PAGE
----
We can install Google Analytics for you and help you use it. Get in touch now.

Contact us today. We are hugely experienced award winning web designers and developers. Please read what our clients are saying about how we helped them meet their aims.

Or phone to talk over your ideas: 07810 098 119.

Your business website? What the %!*l is it for?

Millions of new websites get built every year by business owners who haven’t thought very deeply about why they want a website; what it can or cannot do for them.

And after it’s up and running those same business owners silently accept that their website gets very little traffic and attracts very little business.

That’s not going to be you! In the course of this article we will take the time to figure out just why you should have a website and how you can design it to do a job for you.

Your website is part of your marketing strategy

“97% of shoppers research local products and services online. Your website stands a good chance of being a prospect’s first impression.”

A definition of marketing for service based businesses:

“Marketing for service based businesses: the entire process of building the relationship between your business and your customer or potential customer.”

To market your business successfully – you need to:

  1. Be clear about what you do and what is your unique selling point.
  2. Know who/where your target market is.
  3. Build credibility within that market.
  4. Attract new customers and keep existing customers; and you do that by creating and maintaining business relationships.

Your website is for marketing your services/products

It is just another tool you use to meet your marketing aims. Think of nothing else when designing or redesigning your website; it’s not just about how it looks (that’s is very important as we will see later – but you aren’t creating visual art, or a set of magazine pages) and it’s not a vanity project to make you look good.

You website needs to:

  • Clearly explain what your service or product is.
  • Identify your target market (the visual design and content should reflect that).
  • Help build your credibility within that market.
  • Both attract new clients and help you keep in touch with existing clients.

In short – you need to

  • Be clear about who you want to attract
  • Be clear what action do you want them to take

The action you usually want them to take is to register for your mailing list or get in touch via phone, e-mail or your contact form.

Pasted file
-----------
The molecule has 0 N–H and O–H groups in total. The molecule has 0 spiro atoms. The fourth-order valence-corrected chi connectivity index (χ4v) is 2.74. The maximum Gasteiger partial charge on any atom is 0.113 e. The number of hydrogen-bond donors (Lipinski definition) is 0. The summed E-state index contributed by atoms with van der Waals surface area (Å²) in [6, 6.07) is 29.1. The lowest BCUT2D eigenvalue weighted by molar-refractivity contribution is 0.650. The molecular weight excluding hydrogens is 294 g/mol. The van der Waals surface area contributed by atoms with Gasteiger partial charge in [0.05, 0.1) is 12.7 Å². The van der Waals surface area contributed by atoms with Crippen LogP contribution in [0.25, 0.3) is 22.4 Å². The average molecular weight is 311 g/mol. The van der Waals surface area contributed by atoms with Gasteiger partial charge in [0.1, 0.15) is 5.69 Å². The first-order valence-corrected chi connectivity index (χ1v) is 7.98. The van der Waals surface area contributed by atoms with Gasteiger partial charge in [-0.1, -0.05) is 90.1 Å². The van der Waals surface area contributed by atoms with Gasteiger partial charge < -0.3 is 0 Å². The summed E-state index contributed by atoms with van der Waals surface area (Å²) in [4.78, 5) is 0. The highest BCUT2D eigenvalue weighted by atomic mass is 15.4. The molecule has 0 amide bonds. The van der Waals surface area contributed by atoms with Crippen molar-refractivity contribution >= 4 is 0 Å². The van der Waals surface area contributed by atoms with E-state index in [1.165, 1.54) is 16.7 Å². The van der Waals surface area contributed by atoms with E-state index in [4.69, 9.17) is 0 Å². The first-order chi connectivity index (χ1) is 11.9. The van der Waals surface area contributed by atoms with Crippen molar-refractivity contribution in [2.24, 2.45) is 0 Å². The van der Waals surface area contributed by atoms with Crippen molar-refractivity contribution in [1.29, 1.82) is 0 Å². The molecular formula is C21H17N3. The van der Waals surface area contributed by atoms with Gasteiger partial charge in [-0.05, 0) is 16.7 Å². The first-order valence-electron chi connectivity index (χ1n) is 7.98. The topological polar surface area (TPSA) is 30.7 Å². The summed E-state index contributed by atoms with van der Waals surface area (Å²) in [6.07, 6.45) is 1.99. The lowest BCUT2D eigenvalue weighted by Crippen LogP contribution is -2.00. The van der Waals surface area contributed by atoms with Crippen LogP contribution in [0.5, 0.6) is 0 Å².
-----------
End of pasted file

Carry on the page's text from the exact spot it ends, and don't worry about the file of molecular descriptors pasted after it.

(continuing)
You are doing this so that you can keep in touch with them and build a relationship that shows you in a credible light. Remember —we said marketing was about building relationships.

Ok — so let’s take each of these things in turn and look at examples

1.Clearly explain what your services are

Ideally you should be able to express this in no more than a couple of paragraphs. It should be easy to read and easy to understand.

It should also identify your niche, your target market and what makes you special.

Exercise 1: ignoring for now your target market and your unique selling point: write a single paragraph (or at a push two) that says exactly the service or products you provide. This should be written is such a way that it could become the introductory text on your website.

What makes you unique?

How do you make it sound like choosing you is the only logical choice? Here are some ideas to get you thinking:

  • Features or additional services you add for free
  • The way you deliver your service or product
  • A unique guarantee
  • Showing that you uniquely understand your potential customers’ problems — and can provide the solutions to those problems
  • Showing clearly how your service benefits your customer? This is the old ‘benefits not features’ mantra: how specific can you be about defining the benefits of using your service
  • Demonstrating that you are the most up to date with new developments in your sector
  • Being the very best at what you do

Exercise 2: Write down the thing that make you stand out. Your unique selling points.

2. Your target market?

Be clear about who and where your potential customers are. If that’s clear you can:

  • Ensure the look and feel of your site is appropriate; you don’t want it to look like CBBC’s if you are targeting local garage owners.